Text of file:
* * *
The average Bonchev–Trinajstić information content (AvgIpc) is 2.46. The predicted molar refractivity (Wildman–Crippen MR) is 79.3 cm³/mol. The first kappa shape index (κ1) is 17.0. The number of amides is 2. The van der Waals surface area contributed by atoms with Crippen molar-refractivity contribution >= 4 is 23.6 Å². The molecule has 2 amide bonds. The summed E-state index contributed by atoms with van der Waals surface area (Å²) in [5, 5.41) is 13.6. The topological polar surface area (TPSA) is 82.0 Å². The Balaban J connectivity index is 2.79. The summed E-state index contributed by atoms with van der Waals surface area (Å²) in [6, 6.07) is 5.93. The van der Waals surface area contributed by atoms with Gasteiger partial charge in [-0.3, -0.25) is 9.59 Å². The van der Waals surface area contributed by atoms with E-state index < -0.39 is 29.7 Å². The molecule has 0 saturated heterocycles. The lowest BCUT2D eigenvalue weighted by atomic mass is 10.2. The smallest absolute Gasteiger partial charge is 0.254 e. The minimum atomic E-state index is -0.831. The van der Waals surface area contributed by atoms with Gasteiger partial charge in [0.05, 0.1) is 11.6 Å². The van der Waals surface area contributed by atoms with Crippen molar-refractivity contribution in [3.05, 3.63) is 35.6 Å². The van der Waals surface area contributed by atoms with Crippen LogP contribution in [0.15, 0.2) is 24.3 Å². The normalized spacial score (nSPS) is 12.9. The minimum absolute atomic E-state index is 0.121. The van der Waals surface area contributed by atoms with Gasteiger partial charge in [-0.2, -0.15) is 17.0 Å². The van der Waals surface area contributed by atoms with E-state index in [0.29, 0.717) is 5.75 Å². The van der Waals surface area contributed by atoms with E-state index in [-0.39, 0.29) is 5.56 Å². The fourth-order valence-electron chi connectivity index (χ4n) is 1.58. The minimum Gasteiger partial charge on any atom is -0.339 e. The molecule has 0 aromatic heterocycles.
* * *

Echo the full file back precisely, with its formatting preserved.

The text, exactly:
The average Bonchev–Trinajstić information content (AvgIpc) is 2.46. The predicted molar refractivity (Wildman–Crippen MR) is 79.3 cm³/mol. The first kappa shape index (κ1) is 17.0. The number of amides is 2. The van der Waals surface area contributed by atoms with Crippen molar-refractivity contribution >= 4 is 23.6 Å². The molecule has 2 amide bonds. The summed E-state index contributed by atoms with van der Waals surface area (Å²) in [5, 5.41) is 13.6. The topological polar surface area (TPSA) is 82.0 Å². The Balaban J connectivity index is 2.79. The summed E-state index contributed by atoms with van der Waals surface area (Å²) in [6, 6.07) is 5.93. The van der Waals surface area contributed by atoms with Gasteiger partial charge in [-0.3, -0.25) is 9.59 Å². The van der Waals surface area contributed by atoms with E-state index < -0.39 is 29.7 Å². The molecule has 0 saturated heterocycles. The lowest BCUT2D eigenvalue weighted by atomic mass is 10.2. The smallest absolute Gasteiger partial charge is 0.254 e. The minimum atomic E-state index is -0.831. The van der Waals surface area contributed by atoms with Gasteiger partial charge in [0.05, 0.1) is 11.6 Å². The van der Waals surface area contributed by atoms with Crippen molar-refractivity contribution in [3.05, 3.63) is 35.6 Å². The van der Waals surface area contributed by atoms with Crippen LogP contribution in [0.15, 0.2) is 24.3 Å². The normalized spacial score (nSPS) is 12.9. The minimum absolute atomic E-state index is 0.121. The van der Waals surface area contributed by atoms with Gasteiger partial charge in [-0.2, -0.15) is 17.0 Å². The van der Waals surface area contributed by atoms with E-state index in [0.29, 0.717) is 5.75 Å². The van der Waals surface area contributed by atoms with E-state index in [-0.39, 0.29) is 5.56 Å². The fourth-order valence-electron chi connectivity index (χ4n) is 1.58. The minimum Gasteiger partial charge on any atom is -0.339 e. The molecule has 0 aromatic heterocycles.